New figures obtained by the Sunday Herald show banking giants RBS and Lloyds Banking Group slashed their official head counts by more than 7000 in just 12 months.
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The Edinburgh-based institutions – which were partially nationalised after they were almost wiped out in the credit crunch nearly two years ago – have been trying to cut costs as they recover from record losses.
Now, Government figures covering public-sector employment statistics show everybody who works for the Royal Bank of Scotland, Lloyds (including its historic Bank of Scotland business) and tiny Northern Rock. In the first quarter of last year, north of the Border, that amounts to 43,600. By the first quarter of this year the figure had plunged 17% to 36,300. Shirley-Anne Somerville, a Nationalist MSP for Edinburgh, said: “The banks must be called to account for these job cuts. It strikes me that they’ve been attempting to hide the scale of the losses by revealing them in a piecemeal manner in a long series of low-key announcements.
“But now that the true numbers are being made known, the banks must come clean and confirm the number of jobs they have cut, and why.”
Northern Rock said yesterday it had not reduced its tiny Scottish staff, suggesting the drop came from RBS, which insisted it had only seen its overall head count slip from 17,000 to 16,000, and Lloyds, who declined to say how many posts it has lost. Lloyds, however, did say that it currently had around 20,000 names on its books north of the Border.
The Sunday Herald understands that few of the jobs have gone through compulsory redundancy. Instead, the big banks have cut numbers by attrition – not renewing short-term contracts or replacing those who retire or leave.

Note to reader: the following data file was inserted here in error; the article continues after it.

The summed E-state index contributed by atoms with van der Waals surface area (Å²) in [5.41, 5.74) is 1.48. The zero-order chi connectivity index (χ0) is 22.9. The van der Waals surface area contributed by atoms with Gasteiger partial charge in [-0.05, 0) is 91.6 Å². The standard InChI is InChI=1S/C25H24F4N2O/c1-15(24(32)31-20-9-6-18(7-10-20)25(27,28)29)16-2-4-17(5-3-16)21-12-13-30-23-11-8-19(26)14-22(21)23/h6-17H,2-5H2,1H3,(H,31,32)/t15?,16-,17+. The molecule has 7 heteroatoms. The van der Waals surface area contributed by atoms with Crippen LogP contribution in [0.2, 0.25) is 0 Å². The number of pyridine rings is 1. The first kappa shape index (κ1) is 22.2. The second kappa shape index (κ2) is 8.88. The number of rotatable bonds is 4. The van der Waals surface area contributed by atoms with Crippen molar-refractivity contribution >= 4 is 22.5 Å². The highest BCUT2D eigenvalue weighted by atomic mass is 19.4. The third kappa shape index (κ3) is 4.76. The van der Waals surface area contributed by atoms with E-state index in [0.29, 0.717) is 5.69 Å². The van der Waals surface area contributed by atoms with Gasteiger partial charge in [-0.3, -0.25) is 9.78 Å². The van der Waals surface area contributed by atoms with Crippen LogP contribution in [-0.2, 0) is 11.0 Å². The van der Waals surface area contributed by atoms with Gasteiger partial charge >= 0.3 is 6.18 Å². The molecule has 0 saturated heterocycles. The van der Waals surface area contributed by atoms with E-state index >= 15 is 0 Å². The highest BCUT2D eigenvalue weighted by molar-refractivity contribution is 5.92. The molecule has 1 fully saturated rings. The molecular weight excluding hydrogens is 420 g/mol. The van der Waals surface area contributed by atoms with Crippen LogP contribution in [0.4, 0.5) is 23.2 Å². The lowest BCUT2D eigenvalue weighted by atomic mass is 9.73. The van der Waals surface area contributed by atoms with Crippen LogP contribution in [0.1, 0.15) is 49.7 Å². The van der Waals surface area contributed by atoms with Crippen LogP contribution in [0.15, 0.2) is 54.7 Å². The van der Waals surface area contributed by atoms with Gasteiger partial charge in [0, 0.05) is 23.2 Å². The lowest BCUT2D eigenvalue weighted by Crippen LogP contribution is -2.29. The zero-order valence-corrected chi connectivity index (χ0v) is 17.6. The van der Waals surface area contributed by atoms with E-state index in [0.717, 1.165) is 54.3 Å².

Trade unionists, believe the bulk of those being axed in Scotland are low-paid clerks, tellers and call-centre staff – rather than bonus-hungry City workers.
Labour MSP George Foulkes said: “It is the ordinary workers who are suffering – the ones who cash our cheques and help us with our mortgages – not the casino bankers who caused the crisis.”
Ian Tasker, the assistant secretary general of the Scottish TUC, last night said: “It is the people on the front line who have lost out, the people at the bottom of the business. Linda Harper, RBS spokeswoman, said yesterday: “Regrettably the restructuring we are going through means job losses for our staff. This is one of the most difficult parts of the actions we are taking to rebuild RBS.
“So far the job losses we’ve announced to date have resulted in fewer than one in four people being made compulsorily redundant.”
Ross Keany, spokesman for Lloyds, stressed Lloyds’ commitment to Scotland, saying: “Around one-fifth of our top 500 executives work in Scotland, reflecting the extraordinary pool of talent that exists in the country’s financial sector and the emphasis the Group places on having a significant presence in Scotland.”